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Finding the right balance to your product assortment
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Finding the right balance to your product assortment

Understanding the assortment features in Pakistan's traditional trade heavy market

With the changing lifestyles, hectic and busy routines coupled with the wide range of choices offered to shoppers, it has become extremely critical for manufacturers to strategically manage product assortment for effectively selling their products. In this day and age, shoppers merely get to spend 20-25 seconds per shelf, giving manufacturers very limited time to convert this visibility to actual sales.

There is a general perception in marketers and shoppers alike that more choice offered to shoppers leads to higher chances of that brand’s off-take. But is this really true or simply a myth? Imagine entering a store and facing a shelf with 50 different kinds of bread? Sounds fancy? Or just overwhelmingly confusing to look for your regular plain loaf of bread?

In order to understand the critical dynamics revolving around product assortment, let’s consider the “Jam test” conducted by Stanford and Columbia University in 2000. In this study, shoppers were exposed to two table sets; one with six different jam flavors while the other one had a variety of 24 flavors along with their samples. The initial results were in line with the conventional perception since 60% of the passersby stopped at the table with more variety compared to 40% who stopped at the other table with lesser options. However, the purchasing patterns told an entirely different story highlighting that 30% of the limited choice passersby actually purchased the product vs. merely 3% of the other table testers.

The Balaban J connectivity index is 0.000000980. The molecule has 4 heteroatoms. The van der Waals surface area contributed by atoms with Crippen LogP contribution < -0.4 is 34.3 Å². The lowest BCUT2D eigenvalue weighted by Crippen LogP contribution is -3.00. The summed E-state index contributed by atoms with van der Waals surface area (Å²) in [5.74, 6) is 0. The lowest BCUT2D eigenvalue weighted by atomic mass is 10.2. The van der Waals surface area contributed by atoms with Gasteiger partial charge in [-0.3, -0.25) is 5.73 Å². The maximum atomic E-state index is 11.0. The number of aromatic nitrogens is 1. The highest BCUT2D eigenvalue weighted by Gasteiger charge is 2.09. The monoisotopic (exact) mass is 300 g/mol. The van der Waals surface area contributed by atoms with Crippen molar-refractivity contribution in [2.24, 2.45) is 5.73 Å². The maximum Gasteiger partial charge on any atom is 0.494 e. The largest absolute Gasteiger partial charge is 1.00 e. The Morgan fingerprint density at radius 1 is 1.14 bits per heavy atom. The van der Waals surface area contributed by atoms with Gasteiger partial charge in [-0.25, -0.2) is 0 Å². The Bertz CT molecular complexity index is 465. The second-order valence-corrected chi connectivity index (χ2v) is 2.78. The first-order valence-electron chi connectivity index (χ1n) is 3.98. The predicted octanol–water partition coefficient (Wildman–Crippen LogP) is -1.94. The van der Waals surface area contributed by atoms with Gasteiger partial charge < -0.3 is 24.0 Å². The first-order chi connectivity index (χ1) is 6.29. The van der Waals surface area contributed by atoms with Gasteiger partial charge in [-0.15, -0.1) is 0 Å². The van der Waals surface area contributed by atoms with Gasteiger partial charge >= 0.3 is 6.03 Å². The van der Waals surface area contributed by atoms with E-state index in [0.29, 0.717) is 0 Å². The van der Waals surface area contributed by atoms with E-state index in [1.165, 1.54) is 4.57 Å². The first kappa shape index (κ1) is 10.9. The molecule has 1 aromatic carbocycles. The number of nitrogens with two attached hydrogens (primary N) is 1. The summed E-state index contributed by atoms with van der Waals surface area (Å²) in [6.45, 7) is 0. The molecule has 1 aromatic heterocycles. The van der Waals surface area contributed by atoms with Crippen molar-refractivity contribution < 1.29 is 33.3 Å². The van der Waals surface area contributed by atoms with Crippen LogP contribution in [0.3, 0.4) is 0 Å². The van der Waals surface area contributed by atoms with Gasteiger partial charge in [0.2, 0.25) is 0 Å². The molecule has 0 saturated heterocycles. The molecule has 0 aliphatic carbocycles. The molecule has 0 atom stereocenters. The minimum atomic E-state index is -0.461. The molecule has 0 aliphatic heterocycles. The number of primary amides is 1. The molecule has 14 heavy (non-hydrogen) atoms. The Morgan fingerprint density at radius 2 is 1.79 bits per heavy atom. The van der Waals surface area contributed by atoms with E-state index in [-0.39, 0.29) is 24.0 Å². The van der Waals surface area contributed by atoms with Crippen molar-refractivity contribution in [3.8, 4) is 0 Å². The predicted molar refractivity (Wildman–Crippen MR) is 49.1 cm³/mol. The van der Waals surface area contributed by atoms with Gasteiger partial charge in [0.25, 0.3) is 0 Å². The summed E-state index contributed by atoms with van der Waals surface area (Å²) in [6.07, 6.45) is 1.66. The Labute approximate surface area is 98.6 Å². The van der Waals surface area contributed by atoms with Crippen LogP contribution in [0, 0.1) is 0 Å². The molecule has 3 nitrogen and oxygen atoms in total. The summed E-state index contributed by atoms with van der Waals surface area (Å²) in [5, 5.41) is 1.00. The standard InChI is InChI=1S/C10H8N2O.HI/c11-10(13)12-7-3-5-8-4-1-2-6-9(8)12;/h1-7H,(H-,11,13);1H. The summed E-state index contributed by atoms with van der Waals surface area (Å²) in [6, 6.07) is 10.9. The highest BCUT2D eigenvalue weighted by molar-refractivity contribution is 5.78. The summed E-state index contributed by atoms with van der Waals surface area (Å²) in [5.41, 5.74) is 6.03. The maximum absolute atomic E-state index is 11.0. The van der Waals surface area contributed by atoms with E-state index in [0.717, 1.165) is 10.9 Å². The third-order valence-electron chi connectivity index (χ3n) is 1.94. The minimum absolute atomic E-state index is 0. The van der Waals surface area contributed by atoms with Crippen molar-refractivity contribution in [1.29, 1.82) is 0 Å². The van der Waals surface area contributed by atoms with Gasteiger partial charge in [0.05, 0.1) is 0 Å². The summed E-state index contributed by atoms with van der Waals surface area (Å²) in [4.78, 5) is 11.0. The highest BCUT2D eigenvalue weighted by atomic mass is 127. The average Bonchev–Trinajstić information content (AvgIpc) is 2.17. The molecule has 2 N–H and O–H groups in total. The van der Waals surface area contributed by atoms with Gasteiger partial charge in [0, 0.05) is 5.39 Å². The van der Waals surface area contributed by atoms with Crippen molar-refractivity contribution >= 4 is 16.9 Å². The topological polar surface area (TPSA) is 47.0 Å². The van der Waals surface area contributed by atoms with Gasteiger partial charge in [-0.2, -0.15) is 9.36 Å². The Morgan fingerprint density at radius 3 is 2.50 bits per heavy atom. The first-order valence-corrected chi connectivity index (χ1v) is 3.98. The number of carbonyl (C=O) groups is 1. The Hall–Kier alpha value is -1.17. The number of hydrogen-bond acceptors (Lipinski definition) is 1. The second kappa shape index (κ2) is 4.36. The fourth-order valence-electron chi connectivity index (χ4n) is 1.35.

This highlights that the “choice overload” not only extends the decision-making process before converting it into purchase outcome, but can also become overwhelming and discourage shoppers from actually buying the product.

This raises an important question: can marketers even afford to put infinite choices in today’s retail space? Since Pakistan is a traditional trade heavy market, an average general store has a shelf area of 216 sq. feet which can contain close to 30 categories within this space. This leaves only 7.2 sq. feet of space per category. A one liter UHT carton has a dimension of ~0.8 sq. feet, which means that it can stock maximum nine packs of one liter in this space. With the manufacturer’s sales representative visiting this store once a week, either he can stock a range of all four Sales Keeping Units (SKUs) (250ML, 500ML, 1Lt & 1.5Lt) and easily risk being out of stock in one of the most selling SKUs, or just stock 1-2 SKUs in this limited shelf space. This sums up one of the main concerns faced by a salesman in this field.

If we apply these insights to the handful of modern stores in Pakistan, where every inch of shelf space is available to players at a cost, we witness certain challenging decision-making dynamics. This is because in such scenarios, the need for the Return on Investment (ROI) is even higher. There are two ways to go about it. A player can either stock multiple kinds of SKUs in one shelf, or can have a cleaner and more appealing shelf space. Consider the example of a consumer visiting a modern trade store such as Hyperstar or Imtiaz for the start-of-the-month bulk purchasing.  On one hand, at a cooking oil shelf, the consumer faces a variety of 14 different SKU sizes and on the other hand, the consumer comes across another shelf with a very clean assortment of only 1Lt and 5Lt SKUs. In this regard, it’s interesting to see that despite the variety the first shelf offers, the SKU at the latter has a chance of being picked up 7 out of 10 times. With the 7/10 probability SKUs being stocked, the latter shelf presents the optimal ROI and the highest chances of consumers’ attraction (ignoring of course, any consumer preferences).

We can also look at multi-country data to see if there is any correlation between the number of SKUs and its market share and quite frankly, there is none. So more is not always the merrier but probably the new phrase in the assortment world could be the “the best things come in small packages”.